By Jennifer Ohman-Rodriguez
Grains, millions of grains of sand rubbing the souls of my feet. Making them wiggle while sending tingling sensations up my heels into ankles, calves. Grit mixing with water and sun’s warmth. As if I walk barefoot on a beach. In a day full of relaxation.
But I am not on a beach. I am in bed. In a house surrounded by night. Stars peeking out of February’s winter sky. Lights off. Feet covered in warm socks. Body snuggled into down comforter. Eyes flickering shut. Searching for sleep.
My feet however are somewhere else. As if they are no longer attached to my body. Disconnected. Separated. Most of me in Iowa. My feet, at a beach.
Not just any beach. Three years and six months after watching life as we knew it disappear, my feet return. Return to the rippling water. Current tugging from every direction. Sand squishing beneath feet. Eyes watching the unthinkable.
Even after almost weekly therapy sessions since that day. Even after understanding I suffered from PTSD for two plus years. Even after working with trauma recovery modalities of EMDR, somatic movement therapy along with added sessions of Tai Chi, Sensory Experiencing, and a little bit of tapping. Even after reading book after book about trauma recovery. Even after so much healing work my feet tell me they never left the beach.
Ask for another EMDR session. Eyes following therapist’s finger. Slowing moving back and forth in front of my face. Me, talking about my feet. Feet holding part of the story. Memories from the Wisconsin River sweeping my husband away and into his death. The same river trying so very hard to sweep our two sons away as well. A day I stood and watched. Lone witness to our story.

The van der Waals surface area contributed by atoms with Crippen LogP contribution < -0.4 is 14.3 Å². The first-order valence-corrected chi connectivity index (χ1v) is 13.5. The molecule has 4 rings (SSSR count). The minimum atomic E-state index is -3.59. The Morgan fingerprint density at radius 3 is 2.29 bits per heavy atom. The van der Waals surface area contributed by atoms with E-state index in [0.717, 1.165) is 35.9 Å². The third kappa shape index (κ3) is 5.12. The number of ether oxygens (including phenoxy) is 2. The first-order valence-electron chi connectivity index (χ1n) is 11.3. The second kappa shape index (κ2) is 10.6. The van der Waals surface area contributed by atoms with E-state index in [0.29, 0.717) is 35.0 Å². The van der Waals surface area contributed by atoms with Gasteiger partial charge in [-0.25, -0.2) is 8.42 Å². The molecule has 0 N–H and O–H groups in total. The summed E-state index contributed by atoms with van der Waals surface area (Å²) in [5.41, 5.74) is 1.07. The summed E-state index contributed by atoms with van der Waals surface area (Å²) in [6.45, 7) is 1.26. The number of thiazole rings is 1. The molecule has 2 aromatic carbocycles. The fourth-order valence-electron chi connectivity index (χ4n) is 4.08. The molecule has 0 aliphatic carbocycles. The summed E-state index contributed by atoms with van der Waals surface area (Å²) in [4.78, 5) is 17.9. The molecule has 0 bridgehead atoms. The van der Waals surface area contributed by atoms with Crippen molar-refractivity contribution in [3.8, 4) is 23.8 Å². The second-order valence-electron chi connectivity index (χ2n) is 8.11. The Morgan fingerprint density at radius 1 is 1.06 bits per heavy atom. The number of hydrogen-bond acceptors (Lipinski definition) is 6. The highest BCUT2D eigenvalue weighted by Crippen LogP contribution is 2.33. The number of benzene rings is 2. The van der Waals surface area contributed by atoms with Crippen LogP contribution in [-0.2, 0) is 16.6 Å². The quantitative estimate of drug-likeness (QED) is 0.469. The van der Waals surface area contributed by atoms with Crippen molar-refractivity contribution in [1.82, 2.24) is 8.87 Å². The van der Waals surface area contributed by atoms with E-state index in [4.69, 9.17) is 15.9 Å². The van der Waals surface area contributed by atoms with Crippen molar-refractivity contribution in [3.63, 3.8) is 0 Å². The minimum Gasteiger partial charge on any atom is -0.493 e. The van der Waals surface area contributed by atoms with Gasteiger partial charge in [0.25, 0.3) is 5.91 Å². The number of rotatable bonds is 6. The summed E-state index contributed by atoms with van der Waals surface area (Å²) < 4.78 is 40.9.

Or so I thought. My feet making an addition to the story. About my body in the water that day. Reveal it during EMDR. Slowly. Left to right and right to left. Seemingly safe because I wore a life vest. Seemingly safe because I was near other people in the water.
But my feet hold truth. Of how close I was to being swept away as well. That the safety measure strapped across my chest may not have saved me. Because the current pulled under with a mighty strength. Not just downstream. But down into. And the sand below my feet wanted to crumble away. Leaving me without footing.
And I gasp. Now. In horror. Three years and six months later. Because all I remembered of this moment was thinking I could go no further toward the spot I last saw Tony. That to do so would mean my death. My death. And something inside me turned toward shore and walked out of the water. Just like our two sons had done mere moments before.
My PTSD was not only from witnessing death take life in secondary trauma. My body knew death threatened my life. In one pull under or collapse of sand beneath my feet. That’s why ancient body wisdom pushed me from danger. Back toward safety. In a haze. In what felt like slow motion. But in what was really a form of fleeing danger. On adrenalin’s fuel.
Ancient energy moving me on a day when the utter simplicity of saving our lives could have been a sign reading “Danger! NO Swimming Allowed.” Along with a beach full of people following the sign’s order. One governmental mandate posted for the safety of all people followed by compliance. Complying because the common good is important. Because each of us is part of the common. We all want good for ourselves and loved ones. And if we are practicing people of faith, we humbly want good for all others. Seems to me wanting good for others is wanting good for God. A form of love.